August 18, 2014
READ: Ecclesiastes 3:1-8
A time to cry and a time to laugh. A time to grieve and a time to dance (v.4).
Two years ago, I held my father’s hand as he drew his last breath. Since then, as I’ve struggled to figure out what a world without Dad looks like, I’ve learned and relearned a few things about grieving.
I’m learning that it’s okay to grieve. Solomon observed that there’s a time for everything, including “a time to cry” and “a time to grieve” (Ecclesiastes 3:4).
I’ve learned that the first rule of grieving is that there are no rules. Grieving is neither neat nor orderly. There’s no clearly defined path or timetable to follow. Different aspects of grief (the painful separation, disbelief, anger, guilt, hopelessness, etc.) fade in and out of our hearts with no discernible pattern. And there’s no way to know how many times we’ll experience any particular aspect or so-called stage of grief.
I’m learning that just because you feel or wrestle with something once doesn’t mean you’ll never do so again. Most people experience several recurring feelings and questions as they grieve, sometimes as if it’s for the first time. As C. S. Lewis observed after losing his wife, “For in grief nothing ‘stays put.’ One keeps on emerging from a phase, but it always recurs. Round and round. Everything repeats.”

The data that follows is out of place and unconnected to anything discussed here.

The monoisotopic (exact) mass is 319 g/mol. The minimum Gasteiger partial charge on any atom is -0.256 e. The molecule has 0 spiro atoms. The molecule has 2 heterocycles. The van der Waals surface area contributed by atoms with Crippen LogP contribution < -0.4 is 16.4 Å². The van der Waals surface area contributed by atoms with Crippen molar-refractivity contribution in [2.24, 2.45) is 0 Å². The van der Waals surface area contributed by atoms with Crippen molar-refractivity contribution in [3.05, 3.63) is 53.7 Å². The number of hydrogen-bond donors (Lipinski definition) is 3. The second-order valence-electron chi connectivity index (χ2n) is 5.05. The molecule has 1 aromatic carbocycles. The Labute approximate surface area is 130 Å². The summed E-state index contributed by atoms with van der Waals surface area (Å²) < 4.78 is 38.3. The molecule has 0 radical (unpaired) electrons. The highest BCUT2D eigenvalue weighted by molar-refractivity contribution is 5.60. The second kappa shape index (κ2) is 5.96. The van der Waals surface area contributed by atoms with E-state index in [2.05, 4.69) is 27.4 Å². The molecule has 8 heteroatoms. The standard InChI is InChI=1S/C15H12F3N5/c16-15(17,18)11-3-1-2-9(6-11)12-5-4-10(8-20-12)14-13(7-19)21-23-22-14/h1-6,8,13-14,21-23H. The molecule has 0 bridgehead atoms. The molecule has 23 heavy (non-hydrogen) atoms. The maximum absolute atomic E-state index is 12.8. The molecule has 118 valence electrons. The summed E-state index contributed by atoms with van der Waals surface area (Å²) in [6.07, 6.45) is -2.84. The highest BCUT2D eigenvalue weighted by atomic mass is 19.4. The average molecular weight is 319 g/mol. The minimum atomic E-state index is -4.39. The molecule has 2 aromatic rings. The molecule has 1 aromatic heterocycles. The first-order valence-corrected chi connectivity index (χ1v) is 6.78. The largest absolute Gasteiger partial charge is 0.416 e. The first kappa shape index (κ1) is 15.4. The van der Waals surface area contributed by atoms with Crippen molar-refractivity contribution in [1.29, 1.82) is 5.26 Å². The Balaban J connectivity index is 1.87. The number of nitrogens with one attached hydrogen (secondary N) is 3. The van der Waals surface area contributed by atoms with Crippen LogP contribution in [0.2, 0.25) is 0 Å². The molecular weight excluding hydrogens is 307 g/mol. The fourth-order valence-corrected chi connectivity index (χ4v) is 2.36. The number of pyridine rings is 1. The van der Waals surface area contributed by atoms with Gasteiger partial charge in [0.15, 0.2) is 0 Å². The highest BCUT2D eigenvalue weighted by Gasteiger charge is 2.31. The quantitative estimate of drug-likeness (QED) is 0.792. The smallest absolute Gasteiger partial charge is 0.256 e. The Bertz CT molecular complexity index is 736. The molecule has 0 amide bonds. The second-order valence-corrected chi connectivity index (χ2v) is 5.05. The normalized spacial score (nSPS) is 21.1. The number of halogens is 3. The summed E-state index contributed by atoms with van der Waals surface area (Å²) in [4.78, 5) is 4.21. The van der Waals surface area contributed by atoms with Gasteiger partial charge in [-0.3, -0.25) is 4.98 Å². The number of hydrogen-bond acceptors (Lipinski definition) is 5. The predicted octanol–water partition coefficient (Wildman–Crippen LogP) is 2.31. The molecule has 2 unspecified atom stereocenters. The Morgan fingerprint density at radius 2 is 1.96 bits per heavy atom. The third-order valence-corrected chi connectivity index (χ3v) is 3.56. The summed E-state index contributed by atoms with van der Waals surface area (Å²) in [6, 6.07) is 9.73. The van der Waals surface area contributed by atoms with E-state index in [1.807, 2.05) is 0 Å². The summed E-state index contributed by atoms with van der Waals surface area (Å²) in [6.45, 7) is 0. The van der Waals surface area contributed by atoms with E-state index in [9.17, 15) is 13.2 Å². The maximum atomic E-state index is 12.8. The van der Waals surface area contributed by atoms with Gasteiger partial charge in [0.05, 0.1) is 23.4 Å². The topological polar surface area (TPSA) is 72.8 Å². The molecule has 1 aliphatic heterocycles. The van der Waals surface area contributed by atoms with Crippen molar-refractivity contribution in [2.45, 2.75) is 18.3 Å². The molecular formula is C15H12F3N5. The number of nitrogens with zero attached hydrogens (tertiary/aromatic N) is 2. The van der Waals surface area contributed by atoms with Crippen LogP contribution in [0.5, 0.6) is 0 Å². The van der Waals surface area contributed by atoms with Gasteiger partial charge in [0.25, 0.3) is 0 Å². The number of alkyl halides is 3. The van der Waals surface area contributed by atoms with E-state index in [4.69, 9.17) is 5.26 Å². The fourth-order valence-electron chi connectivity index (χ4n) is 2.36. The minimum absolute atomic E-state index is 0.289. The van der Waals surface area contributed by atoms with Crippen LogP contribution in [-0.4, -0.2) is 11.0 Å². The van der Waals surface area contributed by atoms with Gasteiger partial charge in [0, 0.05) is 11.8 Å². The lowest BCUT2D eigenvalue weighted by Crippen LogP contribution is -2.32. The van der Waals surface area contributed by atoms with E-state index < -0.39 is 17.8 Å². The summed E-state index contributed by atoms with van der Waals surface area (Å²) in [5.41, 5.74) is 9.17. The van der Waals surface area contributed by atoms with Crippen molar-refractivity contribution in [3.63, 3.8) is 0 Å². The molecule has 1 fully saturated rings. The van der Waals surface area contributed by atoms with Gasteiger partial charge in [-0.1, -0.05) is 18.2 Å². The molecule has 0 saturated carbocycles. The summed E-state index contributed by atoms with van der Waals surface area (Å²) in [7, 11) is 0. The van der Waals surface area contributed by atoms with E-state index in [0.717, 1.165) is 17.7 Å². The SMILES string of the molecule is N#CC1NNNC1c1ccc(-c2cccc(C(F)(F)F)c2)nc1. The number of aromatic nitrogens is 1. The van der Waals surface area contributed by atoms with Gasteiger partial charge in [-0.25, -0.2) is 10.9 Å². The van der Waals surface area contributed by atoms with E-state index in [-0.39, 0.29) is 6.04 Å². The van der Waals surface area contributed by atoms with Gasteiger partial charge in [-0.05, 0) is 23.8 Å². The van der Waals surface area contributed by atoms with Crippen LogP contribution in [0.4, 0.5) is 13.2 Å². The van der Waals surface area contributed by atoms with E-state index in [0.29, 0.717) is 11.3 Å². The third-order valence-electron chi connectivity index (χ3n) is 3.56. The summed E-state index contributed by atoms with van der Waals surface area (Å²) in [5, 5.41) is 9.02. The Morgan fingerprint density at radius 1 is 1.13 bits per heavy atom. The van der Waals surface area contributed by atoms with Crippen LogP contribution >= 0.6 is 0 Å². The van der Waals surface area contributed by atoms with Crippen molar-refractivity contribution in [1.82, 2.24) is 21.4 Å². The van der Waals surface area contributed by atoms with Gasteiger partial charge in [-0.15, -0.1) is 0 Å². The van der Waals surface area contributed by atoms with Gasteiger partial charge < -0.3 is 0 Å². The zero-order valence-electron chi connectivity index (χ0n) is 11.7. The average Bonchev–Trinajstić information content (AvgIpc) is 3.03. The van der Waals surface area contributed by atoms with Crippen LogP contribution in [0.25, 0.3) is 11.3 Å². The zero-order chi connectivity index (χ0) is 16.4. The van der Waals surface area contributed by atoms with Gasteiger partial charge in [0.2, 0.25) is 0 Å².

As crazy as it makes me feel sometimes, I’m learning that I need to mourn. According to Jesus, comfort awaits the griever (Matthew 5:4). I’m learning that leaning into the pain of loss opens me up to lean on God and others for comfort.
Finally, I’m learning that Paul was right when he wrote that Christians grieve with hope. For it’s the hope of seeing our loved ones again when Jesus returns that helps to make bitter loss bearable (1 Thessalonians 4:13-17).
365-day plan› John 11:1-36
Read 2 Corinthians 1:3-4 and consider what it says about God’s comfort in the midst of the loss of a loved one and other life challenges.
Why is it important for us to grieve? How can God use grief to draw us closer to Himself?